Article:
Cryptocurrency Brief: Bitcoin plunges to 14-month low in major bloodbath, Ethereum down to double digits, Bitcoin Cash SV overtakes Bitcoin Cash ABC – Friday, December 07

11:48 AM| Commentary Digital Currency Economy Market Roundups

BTC/USD: Bitcoin prices continues to be in the bearish zone, plunging to a 14-month low during late European session Friday, with crypto markets crashing to their lowest this year today. According to a report from NewsBTC,...

iOS 12.1.1 Features, Latest News & Update: Wider eSIM Support, One-Tap Camera Flip Now Available

08:15 AM| Technology

The latest update iOS 12.1.1 is now officially released. Among the new functions and features it brings, many Apple fans are likely most excited about wider availability of the eSIM support. Even before the release of...

Are the tech giants taking over as your city leaders?

By Cristina Mateo Rebollo - 17:32 PM| Insights & Views Technology

Global tech players such as Amazon, Google, Apple, Facebook, Amazon the so-called Big 4, or GAFA Airbnb and Tesla are redefining work, mobility, leisure and the everyday of how we live. Our cities are increasingly being...

Gibraltar’s commerce ministry to feature in panel discussion at Latin American bitcoin and blockchain conference

11:59 AM| Research & Analysis Digital Currency

Gibraltars Minister for Commerce is attending the Latin American Bitcoin and Blockchain Conference taking place in Santiago, Chile. The Hon Albert Isola MP, was invited to participate in a panel discussion on at the...

The web really isn't worldwide – every country has different access

By Allison McDonald - 02:46 AM| Insights & Views Technology

What the internet looks like to users in the U.S. can be quite different from the online experience of people in other countries. Some of those variations are due to government censorship of online services, which is a...

New instruments, new opportunities - A confirmation of launch of NASDAQ bitcoin futures

10:14 AM| Research & Analysis Digital Currency Insights & Views

The renowned US stock exchange operator, NASDAQ has now clarified its plans of launching Bitcoin futures in 2019. While a crypto exchange ErisX has raised $27.5 million from Fidelity Investments andNASDAQVentures, among...

Frontiers of AI and FinTech - An illumination by CFA Institute

11:58 AM| Research & Analysis Digital Currency Insights & Views

Amid the mixed bag of turbulence between price actions and lingering prospects among the Blockchain/FinTech space, the keen interest continues to mount everywhere, reputed institutions from Big 4 auditing firms to the...

Why autonomous vehicles won't reduce our dependence on cars in cities

By Jennifer Kent - 16:26 PM| Technology

The technology of autonomous vehicles (AVs) is progressing rapidly, but have we really thought through how theyll work in reality? In its report on AVs in Australia, Austroads (the association of Australasian road...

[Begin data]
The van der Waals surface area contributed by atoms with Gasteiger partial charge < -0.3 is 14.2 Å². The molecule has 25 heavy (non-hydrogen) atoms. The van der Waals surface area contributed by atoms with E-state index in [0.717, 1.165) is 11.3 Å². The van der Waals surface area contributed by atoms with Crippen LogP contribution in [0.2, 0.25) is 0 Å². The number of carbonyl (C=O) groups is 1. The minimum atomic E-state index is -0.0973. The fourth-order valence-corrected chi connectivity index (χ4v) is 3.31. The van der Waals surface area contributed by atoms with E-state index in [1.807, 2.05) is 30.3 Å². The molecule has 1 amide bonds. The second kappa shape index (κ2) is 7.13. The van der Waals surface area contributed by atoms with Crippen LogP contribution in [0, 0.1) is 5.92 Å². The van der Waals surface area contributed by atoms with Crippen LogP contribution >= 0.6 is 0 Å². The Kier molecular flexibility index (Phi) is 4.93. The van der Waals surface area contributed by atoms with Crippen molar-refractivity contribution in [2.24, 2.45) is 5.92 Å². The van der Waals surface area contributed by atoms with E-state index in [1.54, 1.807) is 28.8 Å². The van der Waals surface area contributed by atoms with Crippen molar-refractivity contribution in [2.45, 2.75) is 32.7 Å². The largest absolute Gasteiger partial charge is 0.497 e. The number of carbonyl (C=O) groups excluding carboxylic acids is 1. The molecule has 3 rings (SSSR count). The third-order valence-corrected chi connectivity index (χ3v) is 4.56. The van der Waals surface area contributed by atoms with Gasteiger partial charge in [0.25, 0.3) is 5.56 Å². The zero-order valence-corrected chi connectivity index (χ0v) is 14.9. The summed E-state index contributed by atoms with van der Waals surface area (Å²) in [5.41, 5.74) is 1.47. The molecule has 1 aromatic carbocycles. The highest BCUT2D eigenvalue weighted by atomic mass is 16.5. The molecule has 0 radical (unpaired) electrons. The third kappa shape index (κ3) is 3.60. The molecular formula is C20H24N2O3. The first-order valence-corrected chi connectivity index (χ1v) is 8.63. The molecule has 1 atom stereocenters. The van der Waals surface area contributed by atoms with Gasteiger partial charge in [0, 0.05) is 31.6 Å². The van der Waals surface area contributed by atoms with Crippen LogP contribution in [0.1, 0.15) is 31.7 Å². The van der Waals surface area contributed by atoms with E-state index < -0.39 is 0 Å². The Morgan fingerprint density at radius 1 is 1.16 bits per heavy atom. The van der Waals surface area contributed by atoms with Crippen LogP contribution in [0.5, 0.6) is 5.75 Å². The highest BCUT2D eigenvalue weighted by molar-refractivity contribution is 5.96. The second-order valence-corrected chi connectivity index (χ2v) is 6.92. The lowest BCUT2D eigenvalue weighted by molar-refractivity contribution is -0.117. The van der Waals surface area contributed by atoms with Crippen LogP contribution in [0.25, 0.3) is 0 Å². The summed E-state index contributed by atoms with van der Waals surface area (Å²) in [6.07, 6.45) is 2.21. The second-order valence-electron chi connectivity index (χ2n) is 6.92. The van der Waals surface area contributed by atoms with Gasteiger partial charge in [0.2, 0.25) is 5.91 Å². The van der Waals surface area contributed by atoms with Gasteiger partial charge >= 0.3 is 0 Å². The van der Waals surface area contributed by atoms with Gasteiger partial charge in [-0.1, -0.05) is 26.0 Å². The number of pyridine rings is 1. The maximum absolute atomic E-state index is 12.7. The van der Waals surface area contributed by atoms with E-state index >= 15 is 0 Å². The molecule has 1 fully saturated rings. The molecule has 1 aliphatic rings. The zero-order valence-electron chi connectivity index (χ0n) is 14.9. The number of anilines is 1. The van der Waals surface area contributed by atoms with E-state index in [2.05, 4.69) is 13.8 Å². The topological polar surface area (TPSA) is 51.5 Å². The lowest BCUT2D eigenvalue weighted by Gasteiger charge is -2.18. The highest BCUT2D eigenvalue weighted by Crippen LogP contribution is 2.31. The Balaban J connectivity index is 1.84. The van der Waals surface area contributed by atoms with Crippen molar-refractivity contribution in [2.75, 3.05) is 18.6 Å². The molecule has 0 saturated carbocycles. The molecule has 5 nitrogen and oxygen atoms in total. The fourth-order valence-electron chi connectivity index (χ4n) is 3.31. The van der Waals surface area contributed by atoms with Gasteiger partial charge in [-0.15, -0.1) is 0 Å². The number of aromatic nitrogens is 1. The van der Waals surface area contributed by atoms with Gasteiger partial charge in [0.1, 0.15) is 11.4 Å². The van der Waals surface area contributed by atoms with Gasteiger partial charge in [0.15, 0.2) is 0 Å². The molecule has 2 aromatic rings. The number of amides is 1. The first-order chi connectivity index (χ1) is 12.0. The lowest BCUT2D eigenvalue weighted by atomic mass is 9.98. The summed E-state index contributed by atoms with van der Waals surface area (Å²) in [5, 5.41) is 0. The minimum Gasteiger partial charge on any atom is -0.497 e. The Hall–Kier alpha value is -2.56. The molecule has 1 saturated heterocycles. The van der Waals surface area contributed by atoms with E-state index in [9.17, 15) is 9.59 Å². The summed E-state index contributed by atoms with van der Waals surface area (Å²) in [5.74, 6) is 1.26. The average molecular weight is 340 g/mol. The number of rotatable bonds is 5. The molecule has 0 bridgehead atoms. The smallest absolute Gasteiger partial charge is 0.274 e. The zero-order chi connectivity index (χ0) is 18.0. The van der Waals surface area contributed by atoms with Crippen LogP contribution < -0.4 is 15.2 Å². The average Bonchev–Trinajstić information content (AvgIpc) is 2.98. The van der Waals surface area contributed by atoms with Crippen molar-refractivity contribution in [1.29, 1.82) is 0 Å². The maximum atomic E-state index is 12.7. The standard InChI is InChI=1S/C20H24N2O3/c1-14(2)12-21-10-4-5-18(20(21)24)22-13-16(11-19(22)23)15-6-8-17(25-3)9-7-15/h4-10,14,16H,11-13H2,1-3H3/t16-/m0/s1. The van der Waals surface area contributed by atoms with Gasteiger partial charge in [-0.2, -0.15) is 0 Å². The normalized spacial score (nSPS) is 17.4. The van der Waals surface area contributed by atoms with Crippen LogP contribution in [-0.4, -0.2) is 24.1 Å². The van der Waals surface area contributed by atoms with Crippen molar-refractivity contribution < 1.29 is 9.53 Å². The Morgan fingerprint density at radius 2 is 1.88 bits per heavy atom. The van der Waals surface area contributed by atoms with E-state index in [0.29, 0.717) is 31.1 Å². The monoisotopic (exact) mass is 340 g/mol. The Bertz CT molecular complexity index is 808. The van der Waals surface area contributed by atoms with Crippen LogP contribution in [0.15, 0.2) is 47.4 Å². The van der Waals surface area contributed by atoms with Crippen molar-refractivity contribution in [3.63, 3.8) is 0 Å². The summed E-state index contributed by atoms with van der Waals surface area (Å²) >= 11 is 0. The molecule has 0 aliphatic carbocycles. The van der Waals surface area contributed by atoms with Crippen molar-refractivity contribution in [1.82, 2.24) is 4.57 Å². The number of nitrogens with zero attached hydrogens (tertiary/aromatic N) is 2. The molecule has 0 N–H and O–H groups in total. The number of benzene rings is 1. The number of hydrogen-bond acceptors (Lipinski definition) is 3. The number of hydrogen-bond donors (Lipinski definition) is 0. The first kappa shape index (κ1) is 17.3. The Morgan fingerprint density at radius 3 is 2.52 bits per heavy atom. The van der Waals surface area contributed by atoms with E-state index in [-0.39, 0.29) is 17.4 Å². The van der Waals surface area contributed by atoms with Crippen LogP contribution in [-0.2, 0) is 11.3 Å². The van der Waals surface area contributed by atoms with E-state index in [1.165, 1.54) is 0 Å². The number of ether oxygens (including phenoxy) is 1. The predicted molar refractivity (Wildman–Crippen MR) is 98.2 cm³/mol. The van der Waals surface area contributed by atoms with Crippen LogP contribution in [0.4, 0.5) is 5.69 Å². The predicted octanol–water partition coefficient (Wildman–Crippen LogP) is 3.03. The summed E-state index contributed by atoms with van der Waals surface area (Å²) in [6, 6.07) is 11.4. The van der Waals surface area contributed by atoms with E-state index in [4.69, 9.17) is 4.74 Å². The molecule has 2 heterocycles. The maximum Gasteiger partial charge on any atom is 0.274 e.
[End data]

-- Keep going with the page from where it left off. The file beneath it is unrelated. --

Econotimes Series

Economy

U.S. Treasuries remain narrowly mixed in muted session ahead of October JOLTs job openings data

The U.S. Treasuries traded narrowly mixed during late afternoon session Monday amid a muted trading session that witnessed data of little economic significance. Investors will be, however, keeping a close eye on the...

German bunds mixed despite better-than-expected October trade balance; December ZEW economic sentiment index eyed

The German bunds remained mixed during European session Monday after witnessing a better-than-expected trade balance for the month of October, released today. Investors will now remain attentive to watch the countrys ZEW...

Norges Bank unlikely to alter rates on December 13, but maintain clear tightening bias: Danske Bank

The Norges Bank is not expected to adopt any change in its benchmark interest rate at its monetary policy meeting, scheduled to be held on December 13, but with a clear tightening bias, signalling a rate hike in March,...

OPEC+ agrees to cut production by 1.2mb/d, bringing production back to level at the beginning of this year

The OPEC+ has agreed to cut production by 1.2mb/d, effectively bringing its production back to its level at the beginning of the year. The deal is set to last six months and to be reviewed in April. The outcome was about...

JGBs slump after Japan’s economic growth worsens in Q3; 30-year auction eyed

The Japanese government bonds slumped on the first trading day of the week Monday after the countrys economic growth for the third quarter of this year worsened, disappointing market participants and investors will now...

Politics

Liberals adopt new rule to stop the revolving prime ministership